KLF Communications 1987. JAMSLP1
This is one of the most notorious albums of the 80s, and when you listen to it, it’s not hard to see why. It was an early example of sampling, none of the people sampled had given permission (except The Fall), but also because because of the way the sampling was done. In places, the “samples”, in particular Abba’s Dancing Queen last for several minutes and when that happens, there’s not much in the way of original content. Not surprisingly Abba took legal action and the album was withdrawn. Since then it’s been widely bootlegged, but has never been re-issued. This is a vinyl rip from an original copy.
When I bought this I laughed about it for days. The sheer cheek of it was breathtaking, especially when sampling was pretty much unknown. That it’s so amateurish didn’t even occur to me – back then there were no rules about how sampling should be done and for me there was nothing to compare it to. It got me into turntablism and I’m still into it now.
Drummond and Cauty had no idea what they were doing, which is what makes this album both brilliant and terrible, although they got their act together by the time their second album came out, shortly after this one. Terrible because it’s just technically inept most of the time and Bill Drummond can’t rap at all, although I’ve always liked the strong Scottish accent he uses. Brilliant because, well, because like so much else the pair have done, that they would even think that this was a good idea. Brilliant because it really does tell us stuff about what 1987 was like and because they did have something to say. Sometimes the samples even work – Bo Diddley and Stevie Wonder are both used to good effect.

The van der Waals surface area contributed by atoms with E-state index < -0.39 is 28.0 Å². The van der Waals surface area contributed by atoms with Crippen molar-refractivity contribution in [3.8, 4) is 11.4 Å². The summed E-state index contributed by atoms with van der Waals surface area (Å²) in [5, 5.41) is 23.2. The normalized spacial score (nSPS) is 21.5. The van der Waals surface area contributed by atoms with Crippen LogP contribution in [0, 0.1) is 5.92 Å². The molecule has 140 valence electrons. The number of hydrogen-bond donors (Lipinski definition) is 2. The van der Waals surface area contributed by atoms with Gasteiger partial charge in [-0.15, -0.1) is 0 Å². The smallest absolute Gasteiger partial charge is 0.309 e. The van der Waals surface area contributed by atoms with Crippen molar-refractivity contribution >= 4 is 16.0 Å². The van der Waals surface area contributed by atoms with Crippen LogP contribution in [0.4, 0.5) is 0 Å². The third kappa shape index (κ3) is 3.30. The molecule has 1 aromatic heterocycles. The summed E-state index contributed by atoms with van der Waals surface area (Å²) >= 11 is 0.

The best track was also their first single, All You Need Is Love which is a brilliant commentary on AIDS and how the government of the day was dealing with it using Samantha Fox’s Touch Me, bits from government AIDS awareness films and children singing Ring-A Ring-A-Roses overlaid with pithy commentary from Drummond. It’s not subtle but it is effective.
The Queen And I, the track which caused all the trouble, is, not surprisingly a swipe at the monarchy, but you’d be forgiven for not spotting that amidst the sheer lunacy of it. It finishes with several minutes recorded direct from the TV show Top Of The Pops which most people under the age of 25 regarded as genuinely important back then. There’s a bit of channel hopping going on too, so there are snatches of adverts and new bulletins too. Again the point is obvious, but the insanity of what they’ve done dominates.
If you’re not a Brit, you might not realise that the long section at the end of the first track is a field recording of a London Underground train arriving at a station and then leaving, complete with recorded announcements.
The 4th track, Me Ru Con doesn’t fit at all. It was an impromptu performance of a traditional Vietnamese song by their sax player. It’s there because they liked it, and well, they were right, but it sits rather uneasily with the rest of the album.
Even if you’ve never heard this before there are sections which are probably familiar (apart from the samples of course). While they were later embarrassed by this record, it introduced several motifs which would appear over and over again during their commercially successful KLF phase. I guess if you’re as keen on sampling as they were, you need to sample yourself.